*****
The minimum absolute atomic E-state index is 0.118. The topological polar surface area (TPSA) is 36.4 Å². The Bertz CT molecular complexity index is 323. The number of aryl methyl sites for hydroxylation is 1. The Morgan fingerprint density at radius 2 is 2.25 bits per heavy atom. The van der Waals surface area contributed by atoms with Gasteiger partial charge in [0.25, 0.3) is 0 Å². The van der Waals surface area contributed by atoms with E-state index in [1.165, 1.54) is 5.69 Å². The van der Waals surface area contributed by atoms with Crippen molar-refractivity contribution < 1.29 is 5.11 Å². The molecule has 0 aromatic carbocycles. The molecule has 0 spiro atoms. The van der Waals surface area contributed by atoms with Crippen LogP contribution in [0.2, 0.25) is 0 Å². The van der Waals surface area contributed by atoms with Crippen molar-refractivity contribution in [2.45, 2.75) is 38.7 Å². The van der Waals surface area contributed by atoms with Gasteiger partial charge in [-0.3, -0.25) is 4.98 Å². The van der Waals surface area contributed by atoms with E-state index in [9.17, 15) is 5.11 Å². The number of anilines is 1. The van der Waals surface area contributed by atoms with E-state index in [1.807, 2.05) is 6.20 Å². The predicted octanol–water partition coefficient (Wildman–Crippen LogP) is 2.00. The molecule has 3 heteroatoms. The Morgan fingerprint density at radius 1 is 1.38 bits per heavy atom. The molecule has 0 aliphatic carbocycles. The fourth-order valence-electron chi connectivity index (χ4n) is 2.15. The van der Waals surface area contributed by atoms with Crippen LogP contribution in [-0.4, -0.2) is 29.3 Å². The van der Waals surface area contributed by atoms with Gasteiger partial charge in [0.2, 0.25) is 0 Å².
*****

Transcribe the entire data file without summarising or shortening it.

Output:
The minimum absolute atomic E-state index is 0.118. The topological polar surface area (TPSA) is 36.4 Å². The Bertz CT molecular complexity index is 323. The number of aryl methyl sites for hydroxylation is 1. The Morgan fingerprint density at radius 2 is 2.25 bits per heavy atom. The van der Waals surface area contributed by atoms with Gasteiger partial charge in [0.25, 0.3) is 0 Å². The van der Waals surface area contributed by atoms with E-state index in [1.165, 1.54) is 5.69 Å². The van der Waals surface area contributed by atoms with Crippen molar-refractivity contribution < 1.29 is 5.11 Å². The molecule has 0 aromatic carbocycles. The molecule has 0 spiro atoms. The van der Waals surface area contributed by atoms with Crippen LogP contribution in [0.2, 0.25) is 0 Å². The van der Waals surface area contributed by atoms with Crippen molar-refractivity contribution in [2.45, 2.75) is 38.7 Å². The van der Waals surface area contributed by atoms with Gasteiger partial charge in [-0.3, -0.25) is 4.98 Å². The van der Waals surface area contributed by atoms with E-state index in [9.17, 15) is 5.11 Å². The number of anilines is 1. The van der Waals surface area contributed by atoms with E-state index in [1.807, 2.05) is 6.20 Å². The predicted octanol–water partition coefficient (Wildman–Crippen LogP) is 2.00. The molecule has 3 heteroatoms. The Morgan fingerprint density at radius 1 is 1.38 bits per heavy atom. The molecule has 0 aliphatic carbocycles. The fourth-order valence-electron chi connectivity index (χ4n) is 2.15. The van der Waals surface area contributed by atoms with Crippen LogP contribution in [-0.4, -0.2) is 29.3 Å². The van der Waals surface area contributed by atoms with Gasteiger partial charge in [0.2, 0.25) is 0 Å².